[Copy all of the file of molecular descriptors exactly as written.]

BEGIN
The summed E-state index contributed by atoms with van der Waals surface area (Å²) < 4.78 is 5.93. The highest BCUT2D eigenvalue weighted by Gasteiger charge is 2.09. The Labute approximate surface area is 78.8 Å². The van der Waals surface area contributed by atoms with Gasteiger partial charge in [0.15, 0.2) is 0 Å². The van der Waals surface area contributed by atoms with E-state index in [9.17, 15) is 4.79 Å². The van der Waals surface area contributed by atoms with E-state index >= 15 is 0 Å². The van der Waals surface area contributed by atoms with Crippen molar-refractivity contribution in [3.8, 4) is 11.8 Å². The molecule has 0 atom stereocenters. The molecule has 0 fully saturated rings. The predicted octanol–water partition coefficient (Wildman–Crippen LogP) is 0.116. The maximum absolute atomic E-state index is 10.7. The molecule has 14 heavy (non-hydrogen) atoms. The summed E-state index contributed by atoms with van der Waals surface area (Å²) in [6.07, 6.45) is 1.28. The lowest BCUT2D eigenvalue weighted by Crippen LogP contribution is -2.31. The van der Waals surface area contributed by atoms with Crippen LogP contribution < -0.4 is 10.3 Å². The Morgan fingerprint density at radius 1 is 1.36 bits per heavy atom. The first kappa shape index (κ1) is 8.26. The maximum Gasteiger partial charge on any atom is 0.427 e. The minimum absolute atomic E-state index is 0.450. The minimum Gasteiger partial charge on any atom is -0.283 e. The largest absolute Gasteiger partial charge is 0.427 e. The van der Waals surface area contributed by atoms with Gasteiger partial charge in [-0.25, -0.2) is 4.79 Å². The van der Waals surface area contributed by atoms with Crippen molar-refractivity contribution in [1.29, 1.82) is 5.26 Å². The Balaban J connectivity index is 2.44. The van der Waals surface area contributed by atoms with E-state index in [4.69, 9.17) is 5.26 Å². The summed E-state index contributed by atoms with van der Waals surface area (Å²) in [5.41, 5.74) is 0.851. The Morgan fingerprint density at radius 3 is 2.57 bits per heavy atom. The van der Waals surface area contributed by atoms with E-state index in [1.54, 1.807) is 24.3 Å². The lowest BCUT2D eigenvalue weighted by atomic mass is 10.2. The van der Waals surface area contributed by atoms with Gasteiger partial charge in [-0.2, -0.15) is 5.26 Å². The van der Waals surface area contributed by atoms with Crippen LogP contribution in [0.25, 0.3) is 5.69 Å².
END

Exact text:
The summed E-state index contributed by atoms with van der Waals surface area (Å²) < 4.78 is 5.93. The highest BCUT2D eigenvalue weighted by Gasteiger charge is 2.09. The Labute approximate surface area is 78.8 Å². The van der Waals surface area contributed by atoms with Gasteiger partial charge in [0.15, 0.2) is 0 Å². The van der Waals surface area contributed by atoms with E-state index in [9.17, 15) is 4.79 Å². The van der Waals surface area contributed by atoms with E-state index >= 15 is 0 Å². The van der Waals surface area contributed by atoms with Crippen molar-refractivity contribution in [3.8, 4) is 11.8 Å². The molecule has 0 atom stereocenters. The molecule has 0 fully saturated rings. The predicted octanol–water partition coefficient (Wildman–Crippen LogP) is 0.116. The maximum absolute atomic E-state index is 10.7. The molecule has 14 heavy (non-hydrogen) atoms. The summed E-state index contributed by atoms with van der Waals surface area (Å²) in [6.07, 6.45) is 1.28. The lowest BCUT2D eigenvalue weighted by Crippen LogP contribution is -2.31. The van der Waals surface area contributed by atoms with Crippen LogP contribution < -0.4 is 10.3 Å². The Morgan fingerprint density at radius 1 is 1.36 bits per heavy atom. The first kappa shape index (κ1) is 8.26. The maximum Gasteiger partial charge on any atom is 0.427 e. The minimum absolute atomic E-state index is 0.450. The minimum Gasteiger partial charge on any atom is -0.283 e. The largest absolute Gasteiger partial charge is 0.427 e. The van der Waals surface area contributed by atoms with Gasteiger partial charge in [-0.25, -0.2) is 4.79 Å². The van der Waals surface area contributed by atoms with Crippen molar-refractivity contribution in [1.29, 1.82) is 5.26 Å². The Balaban J connectivity index is 2.44. The van der Waals surface area contributed by atoms with E-state index in [4.69, 9.17) is 5.26 Å². The summed E-state index contributed by atoms with van der Waals surface area (Å²) in [5.41, 5.74) is 0.851. The Morgan fingerprint density at radius 3 is 2.57 bits per heavy atom. The van der Waals surface area contributed by atoms with E-state index in [1.54, 1.807) is 24.3 Å². The lowest BCUT2D eigenvalue weighted by atomic mass is 10.2. The van der Waals surface area contributed by atoms with Gasteiger partial charge in [-0.2, -0.15) is 5.26 Å². The van der Waals surface area contributed by atoms with Crippen LogP contribution in [0.25, 0.3) is 5.69 Å².